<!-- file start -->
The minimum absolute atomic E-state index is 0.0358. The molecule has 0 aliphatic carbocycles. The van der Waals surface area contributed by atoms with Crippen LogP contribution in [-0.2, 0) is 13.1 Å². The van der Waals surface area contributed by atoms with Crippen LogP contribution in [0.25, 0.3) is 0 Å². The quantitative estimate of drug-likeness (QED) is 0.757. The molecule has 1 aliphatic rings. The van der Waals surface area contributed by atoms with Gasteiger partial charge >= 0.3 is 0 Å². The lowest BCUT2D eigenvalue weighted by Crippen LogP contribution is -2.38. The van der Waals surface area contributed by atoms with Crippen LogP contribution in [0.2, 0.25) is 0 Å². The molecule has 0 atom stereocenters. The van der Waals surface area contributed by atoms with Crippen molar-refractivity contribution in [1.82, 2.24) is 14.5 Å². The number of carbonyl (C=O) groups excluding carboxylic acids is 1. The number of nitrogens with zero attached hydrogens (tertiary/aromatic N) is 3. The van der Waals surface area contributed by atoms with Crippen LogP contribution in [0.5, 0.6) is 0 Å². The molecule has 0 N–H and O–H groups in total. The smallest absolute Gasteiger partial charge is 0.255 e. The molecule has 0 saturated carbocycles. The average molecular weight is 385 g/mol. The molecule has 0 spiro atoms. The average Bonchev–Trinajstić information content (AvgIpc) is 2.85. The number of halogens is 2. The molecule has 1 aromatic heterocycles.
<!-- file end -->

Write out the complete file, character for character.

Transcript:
The minimum absolute atomic E-state index is 0.0358. The molecule has 0 aliphatic carbocycles. The van der Waals surface area contributed by atoms with Crippen LogP contribution in [-0.2, 0) is 13.1 Å². The van der Waals surface area contributed by atoms with Crippen LogP contribution in [0.25, 0.3) is 0 Å². The quantitative estimate of drug-likeness (QED) is 0.757. The molecule has 1 aliphatic rings. The van der Waals surface area contributed by atoms with Gasteiger partial charge >= 0.3 is 0 Å². The lowest BCUT2D eigenvalue weighted by Crippen LogP contribution is -2.38. The van der Waals surface area contributed by atoms with Crippen LogP contribution in [0.2, 0.25) is 0 Å². The molecule has 0 atom stereocenters. The van der Waals surface area contributed by atoms with Crippen molar-refractivity contribution in [1.82, 2.24) is 14.5 Å². The number of carbonyl (C=O) groups excluding carboxylic acids is 1. The number of nitrogens with zero attached hydrogens (tertiary/aromatic N) is 3. The van der Waals surface area contributed by atoms with Crippen LogP contribution in [0.5, 0.6) is 0 Å². The molecule has 0 N–H and O–H groups in total. The smallest absolute Gasteiger partial charge is 0.255 e. The molecule has 0 saturated carbocycles. The average molecular weight is 385 g/mol. The molecule has 0 spiro atoms. The average Bonchev–Trinajstić information content (AvgIpc) is 2.85. The number of halogens is 2. The molecule has 1 aromatic heterocycles.